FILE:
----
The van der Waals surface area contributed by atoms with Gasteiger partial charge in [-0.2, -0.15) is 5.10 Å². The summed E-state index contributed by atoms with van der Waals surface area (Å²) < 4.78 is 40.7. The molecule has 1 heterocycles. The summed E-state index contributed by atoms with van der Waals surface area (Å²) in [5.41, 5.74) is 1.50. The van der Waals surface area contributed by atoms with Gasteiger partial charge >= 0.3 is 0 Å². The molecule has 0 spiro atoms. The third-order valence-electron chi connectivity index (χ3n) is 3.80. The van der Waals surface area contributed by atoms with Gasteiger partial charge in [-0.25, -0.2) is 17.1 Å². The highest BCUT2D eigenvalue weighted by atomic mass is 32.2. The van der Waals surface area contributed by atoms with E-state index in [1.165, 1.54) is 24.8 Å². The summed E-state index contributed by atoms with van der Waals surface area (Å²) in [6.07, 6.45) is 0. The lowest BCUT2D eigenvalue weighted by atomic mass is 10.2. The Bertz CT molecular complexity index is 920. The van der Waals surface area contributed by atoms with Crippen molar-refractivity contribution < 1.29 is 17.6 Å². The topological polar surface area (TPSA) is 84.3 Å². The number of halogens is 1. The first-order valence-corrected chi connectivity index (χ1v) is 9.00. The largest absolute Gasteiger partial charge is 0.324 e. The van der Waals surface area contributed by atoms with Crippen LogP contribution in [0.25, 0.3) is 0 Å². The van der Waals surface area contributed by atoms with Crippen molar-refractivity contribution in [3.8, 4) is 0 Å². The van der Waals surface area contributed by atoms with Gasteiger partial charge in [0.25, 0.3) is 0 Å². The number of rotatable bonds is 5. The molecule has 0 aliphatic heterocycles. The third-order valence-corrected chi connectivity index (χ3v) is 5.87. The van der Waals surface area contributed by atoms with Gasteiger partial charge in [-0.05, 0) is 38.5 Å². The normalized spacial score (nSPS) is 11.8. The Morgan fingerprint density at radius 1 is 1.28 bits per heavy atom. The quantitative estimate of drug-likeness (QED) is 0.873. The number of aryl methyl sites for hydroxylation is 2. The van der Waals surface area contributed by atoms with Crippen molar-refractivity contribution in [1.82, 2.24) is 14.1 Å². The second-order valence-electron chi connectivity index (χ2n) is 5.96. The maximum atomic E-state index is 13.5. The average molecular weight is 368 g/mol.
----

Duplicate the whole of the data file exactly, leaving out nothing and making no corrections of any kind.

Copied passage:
The van der Waals surface area contributed by atoms with Gasteiger partial charge in [-0.2, -0.15) is 5.10 Å². The summed E-state index contributed by atoms with van der Waals surface area (Å²) < 4.78 is 40.7. The molecule has 1 heterocycles. The summed E-state index contributed by atoms with van der Waals surface area (Å²) in [5.41, 5.74) is 1.50. The van der Waals surface area contributed by atoms with Gasteiger partial charge >= 0.3 is 0 Å². The molecule has 0 spiro atoms. The third-order valence-electron chi connectivity index (χ3n) is 3.80. The van der Waals surface area contributed by atoms with Gasteiger partial charge in [-0.25, -0.2) is 17.1 Å². The highest BCUT2D eigenvalue weighted by atomic mass is 32.2. The van der Waals surface area contributed by atoms with E-state index in [1.165, 1.54) is 24.8 Å². The summed E-state index contributed by atoms with van der Waals surface area (Å²) in [6.07, 6.45) is 0. The lowest BCUT2D eigenvalue weighted by atomic mass is 10.2. The Bertz CT molecular complexity index is 920. The van der Waals surface area contributed by atoms with Crippen molar-refractivity contribution < 1.29 is 17.6 Å². The topological polar surface area (TPSA) is 84.3 Å². The number of halogens is 1. The first-order valence-corrected chi connectivity index (χ1v) is 9.00. The largest absolute Gasteiger partial charge is 0.324 e. The van der Waals surface area contributed by atoms with Crippen LogP contribution in [0.25, 0.3) is 0 Å². The van der Waals surface area contributed by atoms with Crippen molar-refractivity contribution in [3.8, 4) is 0 Å². The van der Waals surface area contributed by atoms with Gasteiger partial charge in [0.25, 0.3) is 0 Å². The number of rotatable bonds is 5. The molecule has 0 aliphatic heterocycles. The third-order valence-corrected chi connectivity index (χ3v) is 5.87. The van der Waals surface area contributed by atoms with Gasteiger partial charge in [-0.05, 0) is 38.5 Å². The normalized spacial score (nSPS) is 11.8. The Morgan fingerprint density at radius 1 is 1.28 bits per heavy atom. The quantitative estimate of drug-likeness (QED) is 0.873. The number of aryl methyl sites for hydroxylation is 2. The van der Waals surface area contributed by atoms with Crippen molar-refractivity contribution in [1.82, 2.24) is 14.1 Å². The second-order valence-electron chi connectivity index (χ2n) is 5.96. The maximum atomic E-state index is 13.5. The average molecular weight is 368 g/mol.